Pedro Almodóvar’s latest, Madres Paralelas, also known by its translated English title Parallel Mothers, is a beautifully tragic film that has the tender power to move mountains. Having kicked off the 78th annual Venice Film Festival, Almodóvar’s work has once again proved to exceed expectations. Those who give in to its fond tale will quickly find themselves tightly wrapped by its heartfelt, cinematic arms. Undoubtedly, Madres Paralelas sets a huge precedent for the remaining opening films this festival season as it will surely go down as one of the year’s best.
The film follows two mothers, Janis (Penélope Cruz) and Ana (Milena Smit), who meet in a hospital room before the birth of their children. Janis cherishes the idea of having a baby and she doesn’t regret her actions, despite the fact that she will be a single mother. Ana, on the other hand, is much younger and is still under the care of her always absent mother. Naturally, Ana is extremely frightened to give birth, but Janis finds the desire to take their acquaintance further, assisting her emotionally as they both prepare to have their babies.
Madres Paralelas is filled with Almodóvar’s usual gorgeous flourishes, it’s an endless feast to watch. The seamless collaboration between production designer Antxón Gómez and cinematographer José Luis Alcaine heightens the sentimentality of the narrative. It’s clear that it’s almost impossible for Almodóvar and his go-to collaborators to do wrong, anyone who’s even remotely familiar with his work will agree.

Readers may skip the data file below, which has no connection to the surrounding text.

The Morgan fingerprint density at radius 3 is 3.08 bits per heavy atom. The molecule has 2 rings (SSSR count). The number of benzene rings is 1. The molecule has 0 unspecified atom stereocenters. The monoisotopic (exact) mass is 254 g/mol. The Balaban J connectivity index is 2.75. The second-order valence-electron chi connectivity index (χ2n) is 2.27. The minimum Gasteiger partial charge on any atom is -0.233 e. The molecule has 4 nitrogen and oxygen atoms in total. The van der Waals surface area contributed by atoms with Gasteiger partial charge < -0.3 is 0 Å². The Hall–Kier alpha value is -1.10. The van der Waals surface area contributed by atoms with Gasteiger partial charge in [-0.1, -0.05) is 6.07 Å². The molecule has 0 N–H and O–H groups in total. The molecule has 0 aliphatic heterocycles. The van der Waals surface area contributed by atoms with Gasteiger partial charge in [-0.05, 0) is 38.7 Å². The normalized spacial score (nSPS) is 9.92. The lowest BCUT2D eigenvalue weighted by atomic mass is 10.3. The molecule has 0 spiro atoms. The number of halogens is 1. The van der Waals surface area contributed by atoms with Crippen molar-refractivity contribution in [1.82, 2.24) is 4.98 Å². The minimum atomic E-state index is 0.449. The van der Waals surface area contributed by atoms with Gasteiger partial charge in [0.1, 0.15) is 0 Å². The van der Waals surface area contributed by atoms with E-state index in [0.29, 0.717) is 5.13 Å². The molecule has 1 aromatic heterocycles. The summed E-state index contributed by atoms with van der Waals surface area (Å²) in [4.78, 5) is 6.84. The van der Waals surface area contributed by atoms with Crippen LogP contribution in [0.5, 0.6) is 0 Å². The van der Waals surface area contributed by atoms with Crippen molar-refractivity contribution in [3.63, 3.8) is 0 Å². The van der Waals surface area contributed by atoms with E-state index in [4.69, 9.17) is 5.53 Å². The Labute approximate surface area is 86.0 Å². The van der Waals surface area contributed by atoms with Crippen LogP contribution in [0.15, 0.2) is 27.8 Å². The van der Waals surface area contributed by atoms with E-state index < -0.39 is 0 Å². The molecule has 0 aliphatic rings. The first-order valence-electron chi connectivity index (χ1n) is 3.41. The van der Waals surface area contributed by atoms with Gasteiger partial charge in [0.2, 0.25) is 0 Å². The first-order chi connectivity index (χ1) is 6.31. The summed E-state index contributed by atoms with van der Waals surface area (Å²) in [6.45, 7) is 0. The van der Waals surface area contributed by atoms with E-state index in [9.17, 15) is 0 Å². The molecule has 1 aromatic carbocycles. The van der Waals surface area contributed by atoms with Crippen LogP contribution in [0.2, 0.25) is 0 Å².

Despite the hardships that follow the two mothers giving birth, Almodóvar’s film remarkably manages to be a celebration of motherhood, but also, most importantly, a celebration of women. Yet, the heartache felt throughout its most crucial moments is enormously affecting. It’s just so brutal at times, to say the least.
One of the best aspects of Madres Paralelas is its tone, Almodóvar could’ve gotten dangerously close to melodrama. Many past films and television shows have touched on the “what if” idea of infants being switched at birth. However, the iconic Spanish filmmaker handles the subject matter here with a warm and hopeful touch that defies the story’s inherent tropes.
Primarily, it’s Penélope Cruz’s film as she navigates the audience through the plot’s twists and turns. Cruz delivers one of her finest performances to date, could she pull an Antonio Banderas and get an Oscar nomination for her performance in Almodóvar’s latest? It’s very possible. Likewise, Smit is equally as good but takes more of a backseat to Cruz. Madres Paralelas‘ milieu is instantly recognizable for regular Almodóvar fans, it sits comfortably within his extensive and brilliant repertoire.